May 1, 2024

Washington Business Journal DC Inno

Small Ashburn startup aims to take on world’s biggest SIM card players

Chris Jahr

He’s starting off small, but Christoph Jahr hopes to someday take on the few global vendors that produce nearly all of the SIM cards for mobile devices globally.

RiPSIM Technologies, the Ashburn startup he co-founded in 2021 and for which he is CEO, has already begun this work by producing digital SIM cards for small wireless communications firms, such as Hawaii mobile carrier mobi, South Dakota-based telecom firm James Valley Wireless and military-grade micro datacenter maker in Colorado Springs. These small carriers use RiPSIM’s cloud-based eSIM creation platform for their wireless devices, which connect to networks run by these operators.

But he believes the SIM card market is ripe for disruption, and his goal is to someday produce eSIMS for wireless carriers with tens of millions of subscribers such as AT&T Inc. or Verizon Communications Inc.

It was about a decade ago when eSIMs began to replace physical SIM cards in smartphones and tablets, but the technology has really taken off since 2022, when Apple Inc. launched the iPhone 14, which lacks a dedicated SIM card tray and only supports eSIMs.

But as Jahr, who worked for German SIM vendor Giesecke + Devrient for nearly 25 years, explained during a video interview, wireless carriers still rely on legacy SIM vendors for the production of the authentication technology behind eSIMs. Because of this, he said smaller carriers like mobi, which don’t have high volume requests for eSIMs, are often ignored by the largest SIM vendors, like Giesecke + Devrient or Netherlands-based Thales DIS.

“[Mobi] told us point blank these SIM vendors wouldn’t call them back,” Jahr said. “This is a carrier with 60,000 subscribers with ambitions to move over to the mainland, which, if they execute on their business model, they could have one million to two million subscribers.”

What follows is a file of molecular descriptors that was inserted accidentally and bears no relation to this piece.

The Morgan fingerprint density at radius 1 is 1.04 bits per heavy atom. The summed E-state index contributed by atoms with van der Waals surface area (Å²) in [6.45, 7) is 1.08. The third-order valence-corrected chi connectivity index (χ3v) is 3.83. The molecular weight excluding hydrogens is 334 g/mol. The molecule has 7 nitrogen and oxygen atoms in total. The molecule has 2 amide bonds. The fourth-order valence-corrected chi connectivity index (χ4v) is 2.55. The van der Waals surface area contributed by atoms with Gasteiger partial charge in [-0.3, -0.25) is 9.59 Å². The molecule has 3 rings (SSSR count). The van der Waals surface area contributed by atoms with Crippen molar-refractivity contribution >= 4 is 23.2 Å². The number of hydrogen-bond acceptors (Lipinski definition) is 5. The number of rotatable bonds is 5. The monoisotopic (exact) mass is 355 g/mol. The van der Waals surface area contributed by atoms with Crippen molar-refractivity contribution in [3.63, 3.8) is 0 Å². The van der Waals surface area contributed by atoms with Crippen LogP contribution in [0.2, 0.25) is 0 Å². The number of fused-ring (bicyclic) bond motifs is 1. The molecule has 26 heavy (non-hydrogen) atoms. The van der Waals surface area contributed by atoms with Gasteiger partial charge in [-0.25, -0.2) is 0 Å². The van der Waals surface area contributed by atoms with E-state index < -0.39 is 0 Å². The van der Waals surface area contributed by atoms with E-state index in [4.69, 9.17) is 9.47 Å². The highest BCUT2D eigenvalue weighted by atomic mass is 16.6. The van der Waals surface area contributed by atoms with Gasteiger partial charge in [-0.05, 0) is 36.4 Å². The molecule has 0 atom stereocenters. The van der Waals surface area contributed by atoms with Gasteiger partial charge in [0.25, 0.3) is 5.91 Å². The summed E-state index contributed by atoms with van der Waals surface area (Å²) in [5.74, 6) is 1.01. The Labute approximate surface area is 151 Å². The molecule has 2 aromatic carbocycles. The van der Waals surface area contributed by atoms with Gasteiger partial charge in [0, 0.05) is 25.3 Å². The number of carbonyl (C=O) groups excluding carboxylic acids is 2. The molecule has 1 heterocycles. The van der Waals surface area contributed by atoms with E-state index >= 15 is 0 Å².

RiPSIM is also working to serve military-oriented customers like, a Department of Defense vendor that makes telecom infrastructure for first responders and government clients. Since none of the legacy SIM vendors are based in the U.S., Jahr said RiPSIM could become a desirable, sovereign provider for customers that cater to DOD and other military partners.

Still, he has much bigger ambitions. RiPSIM’s cloud-based eSIM management platform is powered on the back-end by Amazon Web Services Inc. and can easily scale to meet the eSIM demands of the AT&Ts or Verizons, he said. RiPSIM could churn out about 25 eSIMs per second if need be,he added.

“We ultimately want to be the Netflix of the SIM industry; once upon a time there was Blockbuster Video, they made their money by charging for late fees, they made you drive to and from the store, the videos you wanted to watch weren’t always in stock. What has Netflix done? They’ve put everything in the cloud, made it easy, made it simple and made it affordable,” Jahr said. “That’s how we describe what we’re doing with RiPSIM.”

Jahr acknowledged that RiPSIM isn’t producing “a lot of revenue yet,” but said that within the next 12 months he envisions booking “Tier 1 carrier” as a customer.

He’s enlisted his former “arch nemesis,” Juan Carlos Lazcano, to lead sales for RiPSIM. Lazcano previously worked at Thales DIS for decades. RiPSIM has 12 employees, five of whom have prior experience at one of the top European SIM vendors.

“They came over lovingly and freely and with enthusiasm,” Jahr said with a laugh.